Comma-Dβ cells (1.1 × 105) were seeded into a six-well plate. After 16–24 h, the cells were infected with pMSCV-Id4-DSred or pMSCV-DSred retrovirus diluted 1:10 in Comma-Dβ media with 8 μg ml−1 polybrene. After 24 h the media was changed. DSred-positive cells were then FACS enriched using the BD FACSAria fluorescence-activated cell sorter and BD FACSDIVA software.

Lentiviral transduction of Comma-Dβ, MDA-MB-468 and HCC1806 cells

Cells were seeded into a six-well plate. After 16–24 h, the cells were infected with lentiviruses expressing shRNA constructs diluted 1:10–1:50 into media with 8 μg ml−1 polybrene. After 24 h the media on the cells was replaced with fresh media. Infection efficiency was determined by fluorescence microscopy on cells infected with a control lentivirus expressing EGFP (pLV4301).

Lentiviral SMARTchoice Inducible shRNA against Id4 and an irrelevant control were purchased from Dharmacon. HCC1806 cells were infected with virus at a 1:60 dilution with 8 μg ml−1 polybrene and selected with 1 μg ml−1 puromycin for 4 days. Cells were treated at time of seeding with doxycyclin at 1 μg ml−1, and the cell proliferation assay started once cells had adhered (6 h post seeding) and continued for 94 h.

Comma-Dβ in vitro differentiation

Comma-Dβ cells were seeded at 0.8 × 105 cells per well (or for acute lentiviral knockdown studies at 1.1 × 105 as the infection process slowed the growth of the cells) into six-well plates; 72 h later, the media was removed and the cells were washed once with PBS and then media without mEGF was added to the cells. After 24 h (day 0 of the assay), the media was replaced with mEGF-free Comma-Dβ media containing 0.5 μg ml−1 prolactin (Sigma) and 1 nM dexamethasone (Sigma) or fresh mEGF-free media as a control. Media was replaced daily with fresh media containing prolactin and dexamethasone. RNA and protein lysates were collected at day 0, day 2 and day 4. Single-cell analysis was done on cells at the day-2 time point. For the DAPT experiments, 4 μM of DAPT γ-secretase inhibitor (Sigma) or dimethylsulphoxide control was added to the mEGF-free media on D0. Media was replaced daily with fresh media containing DAPT or dimethylsulphoxide.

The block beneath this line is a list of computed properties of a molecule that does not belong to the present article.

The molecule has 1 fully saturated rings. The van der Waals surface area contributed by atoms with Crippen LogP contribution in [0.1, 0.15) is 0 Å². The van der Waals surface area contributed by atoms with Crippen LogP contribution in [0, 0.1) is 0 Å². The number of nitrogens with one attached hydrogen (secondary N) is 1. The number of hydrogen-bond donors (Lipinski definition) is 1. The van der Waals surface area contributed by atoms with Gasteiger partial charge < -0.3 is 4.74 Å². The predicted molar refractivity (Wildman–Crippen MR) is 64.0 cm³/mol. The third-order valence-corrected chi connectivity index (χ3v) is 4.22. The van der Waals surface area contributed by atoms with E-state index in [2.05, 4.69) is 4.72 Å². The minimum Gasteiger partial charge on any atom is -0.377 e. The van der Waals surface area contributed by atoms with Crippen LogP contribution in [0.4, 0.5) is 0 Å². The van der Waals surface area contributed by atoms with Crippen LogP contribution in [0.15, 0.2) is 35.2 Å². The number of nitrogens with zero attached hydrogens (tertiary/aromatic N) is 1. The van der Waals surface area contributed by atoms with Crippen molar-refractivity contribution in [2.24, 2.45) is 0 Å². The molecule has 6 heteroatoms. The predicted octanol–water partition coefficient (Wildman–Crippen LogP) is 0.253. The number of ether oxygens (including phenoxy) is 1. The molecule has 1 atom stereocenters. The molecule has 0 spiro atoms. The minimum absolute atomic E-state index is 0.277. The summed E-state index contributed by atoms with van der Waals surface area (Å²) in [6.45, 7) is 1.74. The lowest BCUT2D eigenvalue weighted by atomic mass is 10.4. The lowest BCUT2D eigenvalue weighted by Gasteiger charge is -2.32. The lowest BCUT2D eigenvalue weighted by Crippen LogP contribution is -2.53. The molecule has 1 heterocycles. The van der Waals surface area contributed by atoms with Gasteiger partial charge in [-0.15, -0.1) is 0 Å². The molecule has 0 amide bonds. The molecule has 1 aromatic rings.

Assay for cell proliferation

MDA-MB-468 cells were seeded at 3.2 × 103 per well in a 96-well flat-bottomed plate. On days 0, 1, 2, 3, 4 and 5, following seeding, 20 μl 3-(4,5-dimethylthiazol-2-yl)-5-(3-carboxymethoxyphenyl)-2-(4-sulfophenyl)-2H-tetrazolium, inner salt (MTS, Promega) was added to each well and incubated at 37 °C in 5% CO2 and 95% air in a tissue culture incubator for 3 h before measuring absorbance at 490 nm using a FLUOstar Optima plate reader with Optima software (BMG LabTech). On day 0, cells were allowed to adhere for 4 h before adding MTS solution. An average of the six replicate wells was taken and the blank absorbance value was subtracted. All samples were normalized to the day-0 absorbance of the same cell line and short hairpin construct; that is, on day 4, shID4 23 was normalized to the day-0 shID4 23 absorbance reading.